Tuesday, April 17, 2012

Carrot & Cilantro (or other herb) Soup

Recipe from Healing Foods

Even people who love to cook appreciate a simple recipe that looks bright and tastes deliciously different. This recipe features the combination of carrots and cilantro, without the addition of more complicated flavors. It’s ready in 25 minutes or less, and during 15 of those minutes the carrots cook themselves without need of the cook’s attention. It's healthful, containing plenty of natural skin-friendly Vitamin A. It's a lovely color and looks and tastes like it was more complicated than it is.  What’s not to like? If you just said, “I hate cilantro,” try substituting a fresh herb that you do like, perhaps thyme, oregano, chives, or parsley.

Cilantro Added to Carrots Before Puree
Carrots and Cilantro: Marriage of Opposites
Unlike many foods, carrots increase in nutritional value when cooked. That’s because beta carotene, from which the body makes vitamin A, is more available to the body when the plant’s cell walls are broken down by cooking. Vitamin A is fat-soluble, so is less likely to be removed by cooking than water-soluble vitamins like the vitamin B complex.

I’ve cut this recipe in half or thirds with good results. I reduced the fat in the original recipe from 1 tbsp. to 1 tsp. To be sure the carrots don’t burn, don’t use much less than 1 tsp. fat or oil. You may use butter, olive oil, or a combination, and feel free to increase it to the original amount.

Fast Cilantro Chop: Snip with Scissors
While author Miriam Polunin recommends using stock, water, or other liquid, I’ve also tried instant bouillon and bouillon cubes with good results. Both chicken and vegetarian broths work well. I can’t recommend just using water because broth adds a perfect savory note to the sweetness of the carrots.

You may choose the amount of herbs that you like. I increased the original recipe from 4 tsp. to 2 – 3 tbsp., because my family likes cilantro. If you substitute a strong herb like oregano, I’d add it a teaspoon at a time to get to the optimum amount without overdoing it. You could also opt to try that method with the cilantro.

Miriam Polunin also recommends making this soup with fennel or beets in place of the carrots. As options to cilantro, she suggests lemon thyme, dill, chives, or fennel. Clearly this simple recipe is worth the time it takes for a little experimentation. Let me know if you find another winning combination.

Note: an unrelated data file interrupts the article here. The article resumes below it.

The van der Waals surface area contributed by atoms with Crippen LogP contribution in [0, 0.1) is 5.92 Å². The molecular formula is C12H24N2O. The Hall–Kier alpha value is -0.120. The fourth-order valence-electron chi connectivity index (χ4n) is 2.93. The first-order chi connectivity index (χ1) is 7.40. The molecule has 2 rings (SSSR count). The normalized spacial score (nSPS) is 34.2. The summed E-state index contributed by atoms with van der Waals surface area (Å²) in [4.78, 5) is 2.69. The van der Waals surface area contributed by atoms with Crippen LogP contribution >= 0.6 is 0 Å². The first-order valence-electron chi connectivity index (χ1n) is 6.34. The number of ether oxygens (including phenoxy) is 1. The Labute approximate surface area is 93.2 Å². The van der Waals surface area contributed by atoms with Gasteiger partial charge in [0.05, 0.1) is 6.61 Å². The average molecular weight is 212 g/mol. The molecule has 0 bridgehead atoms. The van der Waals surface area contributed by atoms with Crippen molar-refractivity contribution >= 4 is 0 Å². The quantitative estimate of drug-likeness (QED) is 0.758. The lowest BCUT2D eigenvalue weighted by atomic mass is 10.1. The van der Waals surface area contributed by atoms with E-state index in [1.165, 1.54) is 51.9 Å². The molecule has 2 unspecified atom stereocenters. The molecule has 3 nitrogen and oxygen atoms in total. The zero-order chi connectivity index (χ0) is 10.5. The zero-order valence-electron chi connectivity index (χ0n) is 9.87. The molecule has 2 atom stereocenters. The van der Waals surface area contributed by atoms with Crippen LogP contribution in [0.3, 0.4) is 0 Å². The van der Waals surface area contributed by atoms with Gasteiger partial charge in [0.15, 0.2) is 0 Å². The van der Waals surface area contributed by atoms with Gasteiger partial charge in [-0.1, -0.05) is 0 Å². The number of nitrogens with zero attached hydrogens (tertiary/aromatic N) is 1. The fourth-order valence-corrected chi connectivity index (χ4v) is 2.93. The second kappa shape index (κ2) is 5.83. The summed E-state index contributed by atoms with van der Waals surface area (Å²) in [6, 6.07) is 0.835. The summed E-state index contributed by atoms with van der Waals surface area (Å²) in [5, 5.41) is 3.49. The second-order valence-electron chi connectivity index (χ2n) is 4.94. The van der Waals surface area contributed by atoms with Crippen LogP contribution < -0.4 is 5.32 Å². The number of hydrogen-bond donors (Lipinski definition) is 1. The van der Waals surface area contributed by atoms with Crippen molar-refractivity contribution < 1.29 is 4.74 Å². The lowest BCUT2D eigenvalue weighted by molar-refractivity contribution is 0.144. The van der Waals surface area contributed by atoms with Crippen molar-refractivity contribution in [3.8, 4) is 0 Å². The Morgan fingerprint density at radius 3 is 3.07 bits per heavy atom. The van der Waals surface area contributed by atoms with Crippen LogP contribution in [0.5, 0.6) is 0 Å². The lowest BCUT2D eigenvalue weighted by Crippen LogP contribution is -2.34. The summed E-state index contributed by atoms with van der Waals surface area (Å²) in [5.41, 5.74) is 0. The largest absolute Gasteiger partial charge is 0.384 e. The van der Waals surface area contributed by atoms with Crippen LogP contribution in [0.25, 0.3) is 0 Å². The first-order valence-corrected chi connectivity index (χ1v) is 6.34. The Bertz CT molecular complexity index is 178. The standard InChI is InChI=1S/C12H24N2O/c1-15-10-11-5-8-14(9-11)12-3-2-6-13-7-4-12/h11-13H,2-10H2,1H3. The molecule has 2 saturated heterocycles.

Carrot Cilantro soup
Ready to Eat
Carrot and Cilantro Soup
serves about 6

2 ¼ lbs. carrots
1 tsp. or more butter or olive oil
4 cups water or stock
2 – 3 tbsp. chopped cilantro
a few cilantro leaves for garnish
freshly ground pepper
sea salt
sour cream (optional garnish)

Scrub carrots and cut into 2-inch chunks.

Heat butter or oil in deep saucepan, add carrots and cook over medium high heat for 3 – 5 minutes, stirring up from bottom of pan frequently till all surfaces are coated with oil or butter.

Add stock and bring to boil. Reduce heat and simmer for 15 minutes. For thicker soup, leave the lid off until liquid level is slightly below carrots.

Meanwhile, wash and chop cilantro, reserving a few leaves for garnish.

Use an immersion blender to puree the carrots and liquid in the pot. You may use a food processor or blender instead. Puree as much as you like, from slightly chunky to super-smooth.

Add chopped cilantro and blend until cilantro is finely chopped and evenly distributed. For best color, don’t overblend, especially if you’re using a lot of cilantro.

Season to taste with salt and pepper, or let diners add this at the table. Garnish bowls with a few cilantro leaves. Swirl a spoonful of sour cream into each bowl, or let diners choose this option at the table.

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